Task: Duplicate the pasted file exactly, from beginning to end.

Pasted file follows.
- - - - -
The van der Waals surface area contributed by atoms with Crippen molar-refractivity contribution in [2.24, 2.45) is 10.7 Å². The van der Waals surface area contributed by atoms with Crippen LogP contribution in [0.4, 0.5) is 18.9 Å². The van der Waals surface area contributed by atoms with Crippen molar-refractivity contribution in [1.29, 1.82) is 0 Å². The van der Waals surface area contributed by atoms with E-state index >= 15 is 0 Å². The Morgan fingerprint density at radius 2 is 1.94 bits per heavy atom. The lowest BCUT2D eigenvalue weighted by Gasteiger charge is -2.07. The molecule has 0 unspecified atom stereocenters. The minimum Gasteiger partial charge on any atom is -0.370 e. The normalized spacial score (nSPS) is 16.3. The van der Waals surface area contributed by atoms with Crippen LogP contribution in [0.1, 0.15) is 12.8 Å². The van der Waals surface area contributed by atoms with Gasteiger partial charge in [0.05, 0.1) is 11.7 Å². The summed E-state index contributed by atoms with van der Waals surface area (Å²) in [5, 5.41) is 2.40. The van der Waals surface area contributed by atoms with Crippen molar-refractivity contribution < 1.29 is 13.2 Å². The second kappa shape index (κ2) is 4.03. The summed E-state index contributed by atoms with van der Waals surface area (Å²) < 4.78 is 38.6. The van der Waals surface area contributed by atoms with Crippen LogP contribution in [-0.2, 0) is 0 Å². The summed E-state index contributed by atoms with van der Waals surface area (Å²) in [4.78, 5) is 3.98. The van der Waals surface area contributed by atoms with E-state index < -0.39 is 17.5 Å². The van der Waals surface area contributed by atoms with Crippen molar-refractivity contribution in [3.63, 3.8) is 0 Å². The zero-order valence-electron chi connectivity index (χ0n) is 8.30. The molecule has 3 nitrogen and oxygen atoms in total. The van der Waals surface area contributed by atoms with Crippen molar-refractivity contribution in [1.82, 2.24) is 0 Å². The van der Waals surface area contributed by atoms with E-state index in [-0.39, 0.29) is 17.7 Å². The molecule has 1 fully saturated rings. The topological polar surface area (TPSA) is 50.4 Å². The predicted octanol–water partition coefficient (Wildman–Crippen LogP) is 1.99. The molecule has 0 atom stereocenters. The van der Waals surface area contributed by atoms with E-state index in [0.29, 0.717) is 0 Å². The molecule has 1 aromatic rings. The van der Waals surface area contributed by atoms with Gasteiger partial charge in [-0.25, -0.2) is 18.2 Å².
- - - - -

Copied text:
The van der Waals surface area contributed by atoms with Crippen molar-refractivity contribution in [2.24, 2.45) is 10.7 Å². The van der Waals surface area contributed by atoms with Crippen LogP contribution in [0.4, 0.5) is 18.9 Å². The van der Waals surface area contributed by atoms with Crippen molar-refractivity contribution in [1.29, 1.82) is 0 Å². The van der Waals surface area contributed by atoms with E-state index >= 15 is 0 Å². The Morgan fingerprint density at radius 2 is 1.94 bits per heavy atom. The lowest BCUT2D eigenvalue weighted by Gasteiger charge is -2.07. The molecule has 0 unspecified atom stereocenters. The minimum Gasteiger partial charge on any atom is -0.370 e. The normalized spacial score (nSPS) is 16.3. The van der Waals surface area contributed by atoms with Crippen LogP contribution in [0.1, 0.15) is 12.8 Å². The van der Waals surface area contributed by atoms with Gasteiger partial charge in [0.05, 0.1) is 11.7 Å². The summed E-state index contributed by atoms with van der Waals surface area (Å²) in [5, 5.41) is 2.40. The van der Waals surface area contributed by atoms with Crippen molar-refractivity contribution < 1.29 is 13.2 Å². The second kappa shape index (κ2) is 4.03. The summed E-state index contributed by atoms with van der Waals surface area (Å²) < 4.78 is 38.6. The van der Waals surface area contributed by atoms with Crippen LogP contribution in [-0.2, 0) is 0 Å². The summed E-state index contributed by atoms with van der Waals surface area (Å²) in [4.78, 5) is 3.98. The van der Waals surface area contributed by atoms with E-state index < -0.39 is 17.5 Å². The van der Waals surface area contributed by atoms with Crippen molar-refractivity contribution in [3.63, 3.8) is 0 Å². The zero-order valence-electron chi connectivity index (χ0n) is 8.30. The molecule has 3 nitrogen and oxygen atoms in total. The van der Waals surface area contributed by atoms with Crippen molar-refractivity contribution in [1.82, 2.24) is 0 Å². The van der Waals surface area contributed by atoms with E-state index in [-0.39, 0.29) is 17.7 Å². The molecule has 1 fully saturated rings. The topological polar surface area (TPSA) is 50.4 Å². The predicted octanol–water partition coefficient (Wildman–Crippen LogP) is 1.99. The molecule has 0 atom stereocenters. The van der Waals surface area contributed by atoms with E-state index in [0.29, 0.717) is 0 Å². The molecule has 1 aromatic rings. The van der Waals surface area contributed by atoms with Gasteiger partial charge in [-0.25, -0.2) is 18.2 Å².